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In the Exchequer Chamber.
ERROR on a judgment in the King's Bench in an action
The Court of
allow intereft to
a Defendant in error, under the
3 H.7. c. 10.
na judgment of non pres as well as on a judgment of affirmance.
Note; For the
On a former day Dampier moved "that it should be referred "to the clerk of the errors, to calculate the amount of the intereft "upon the final judgment recovered in this caufe, in His Majefty's "Court of King's Bench, from the time of the allowance of the "writ of error, until the figning of the non-pros in this Court, " and that such intereft might be added to the damages, for which "fuch final judgment was entered up." But the Court feeming cent. instead to think there might be fome difference between this and the cafe of 41. of an affirmance of judgment, only granted a rule to fhew caufe.
future, the intereft allowed will be 51. per
Giles now fhewed caufe, and faid that he would not contend for a diftinction between a judgment of non-pros, and a judgment of affirmance, as he found no cafes to warrant it, and the 3 H.7. c.10. did not appear to allow fuch a diftinction. But on the authority of Shepherd v. Mackreth, 2 H. Bl. 284. fubmitted that as it was a matter intirely in the difcretion of the Court, to allow interest in the shape of damages or not, they would not give it, where the delay was not imputable to the Plaintiff in error, for in fuch cafe the Defendant was entitled to no indulgence. He ftated that final judgment in the King's Bench was figned on the 6th of July 1795, foon after which the writ of error was brought; that in the Michaelmas Term following, the Plaintiff in error filed a bill in the Exchequer, and obtained an injunction; that the anfwer was not put in till the 11th of February 1796, to which exceptions were taken and allowed; that an order was then made to amend the bill, which was accordingly done, and that a further anfwer was not put in till the 27th June 1796, and the injunction was not finally diffolved till the 15th December following. He contended, that notwithftanding the injunction, the Defendant might have proceeded to non-pros the writ of error, by a motion of courfe in the Exchequer; Fowler's Practice in the Exchequer, 330., and that confequently the delay was on his fide. He could not complain of the Plaintiff's depriving him of the fruit of his judgment, when in fact he was only tied up by an injunction.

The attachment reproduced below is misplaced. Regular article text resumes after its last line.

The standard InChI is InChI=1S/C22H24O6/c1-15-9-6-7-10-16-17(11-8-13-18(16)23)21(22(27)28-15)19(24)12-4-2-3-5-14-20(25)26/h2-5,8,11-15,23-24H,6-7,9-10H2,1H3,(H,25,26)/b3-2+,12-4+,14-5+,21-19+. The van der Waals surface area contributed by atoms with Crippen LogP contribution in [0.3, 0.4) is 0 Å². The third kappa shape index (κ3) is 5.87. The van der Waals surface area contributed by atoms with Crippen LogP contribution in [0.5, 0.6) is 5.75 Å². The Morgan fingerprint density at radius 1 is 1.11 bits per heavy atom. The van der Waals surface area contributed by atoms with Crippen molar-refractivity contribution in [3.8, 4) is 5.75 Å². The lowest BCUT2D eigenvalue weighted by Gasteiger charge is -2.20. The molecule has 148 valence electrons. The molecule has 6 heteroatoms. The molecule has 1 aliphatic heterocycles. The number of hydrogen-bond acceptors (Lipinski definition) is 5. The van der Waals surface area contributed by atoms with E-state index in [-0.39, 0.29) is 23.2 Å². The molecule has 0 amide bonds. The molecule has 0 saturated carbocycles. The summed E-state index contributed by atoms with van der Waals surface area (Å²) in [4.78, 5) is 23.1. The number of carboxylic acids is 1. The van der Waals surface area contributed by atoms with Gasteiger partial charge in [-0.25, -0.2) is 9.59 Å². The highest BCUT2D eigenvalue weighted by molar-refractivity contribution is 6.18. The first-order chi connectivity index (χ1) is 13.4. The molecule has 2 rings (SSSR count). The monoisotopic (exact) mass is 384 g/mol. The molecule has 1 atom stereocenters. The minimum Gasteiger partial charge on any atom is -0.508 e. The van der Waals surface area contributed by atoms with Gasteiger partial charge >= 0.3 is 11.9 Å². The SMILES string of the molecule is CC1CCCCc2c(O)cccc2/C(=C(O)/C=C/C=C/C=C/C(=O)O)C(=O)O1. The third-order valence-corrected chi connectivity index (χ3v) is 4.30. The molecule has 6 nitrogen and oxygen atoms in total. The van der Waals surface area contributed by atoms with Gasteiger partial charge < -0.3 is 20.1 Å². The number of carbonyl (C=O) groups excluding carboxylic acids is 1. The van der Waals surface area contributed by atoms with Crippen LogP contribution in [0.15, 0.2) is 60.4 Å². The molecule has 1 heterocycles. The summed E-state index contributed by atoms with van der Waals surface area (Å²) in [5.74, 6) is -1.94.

3. C.5 T. R 558.
S. C. 3 Anftr. 781.
12 Eaft, 671.
Where judgment for the Defendant on
a fpecial verdict,
is reversed in the
will give a final
At all events the delay was imputable to him fince the 10th of December, as the injunction remained in force till that time only. EYRE Ch. J. We certainly have no jurifdiction to inquire into the proceedings in equity. But the Plaintiff having proceeded there without juft ground, as the event has fhewn, is a ftrong reafon to induce us to go as far as we can against him.
Dampier then fuggefted, that as money was now fo much rifen in value, if the Court fhould not allow the Defendant in error 5l. per cent. although 47. had been the ufual fum, it would be enabling the Plaintiff in error to fight the Defendant with his own money.
Giles contrà, relied on the cafes of Shepherd v. Mackreth, and Lord Lonfdale v. Littledale, 2 H. Bl. 287., where the Court allowed 41. per cent. only.
Per Curiam. The better way will be to allow 4l. per cent. only, in the prefent inftance, and to give notice that 51. per cent. will be allowed in future.
In the Exchequer Chamber.
DENN ex dem. MELLOR v. MOORE in Error.
Chambre now moved that it might be added to the judgment, that the Plaintiff do recover his term, damages and cofts. He cited Philips v. Bury, Lord Raym. 10. Carth. 181. 319. and Skinn. 514., where Holt Ch. J. faid "There would be a difference "where judgment was given upon demurrer, and where upon a
special verdict: where it is upon a demurrer, the Courts above ❝ought to give a judgment for the Plaintiff (if they reverse that "for the Defendant), and then it is fent down, and a writ of "inquiry goes, and upon that the Court below gives a final "judgment (a); but where it is upon a verdict, there, if they "reverse a judgment they ought to give the fame judgment that "ought to have been given at firft, and that judgment ought to "be fent to the Court below." (b)
(a) Winchcomb v. Shepherd, Cro. Eliz. 746. Faldowe v. Ridge, Cro. Jas. 206. Yelv. 75. S. C.
(b) Mulcany v. Eyres, Cro. Car. 511. Omulconrie v. Ayres, Roll. Abr. 774. See allo 2 Saund. 237.256.
The Court feemed at firft to doubt whether they should grant this in the first inftance, or only give a rule to fhew cause, but on confideration, thinking the point decided, faid: that the Plaintiff muft enter up his judgment at his own peril, for if he entered it wrong, he fubjected himself to another writ of error, and reverfal in another court.
Accordingly leave was given, in the firft inftance,
LANG Demandant, LEE, Gent. Tenant, and WOOD-
On this day Runnington Serjt. defired the opinion of the Court, on two objections, fuggefted by one of the officers, to the paffing a common recovery.
The firft objection was, that at the foot of the præcipe at bar, it was ftated that, "the tenant in perfon voucheth to warrant "John Chappel Woodhouse, clerk, Ann Monpeffon, fpinfter, and "Mary Woodhouse, widow," whereas the dedimus was, "the "tenant in perfon voucheth to warrant Mary Woodhouse, wi"dow, John Chappel Woodhouse, clerk, and Ann Monpeffon, fpinfter;" tranfpofing the names.
ANDERSON V. NOAH.
the bail-piece amended.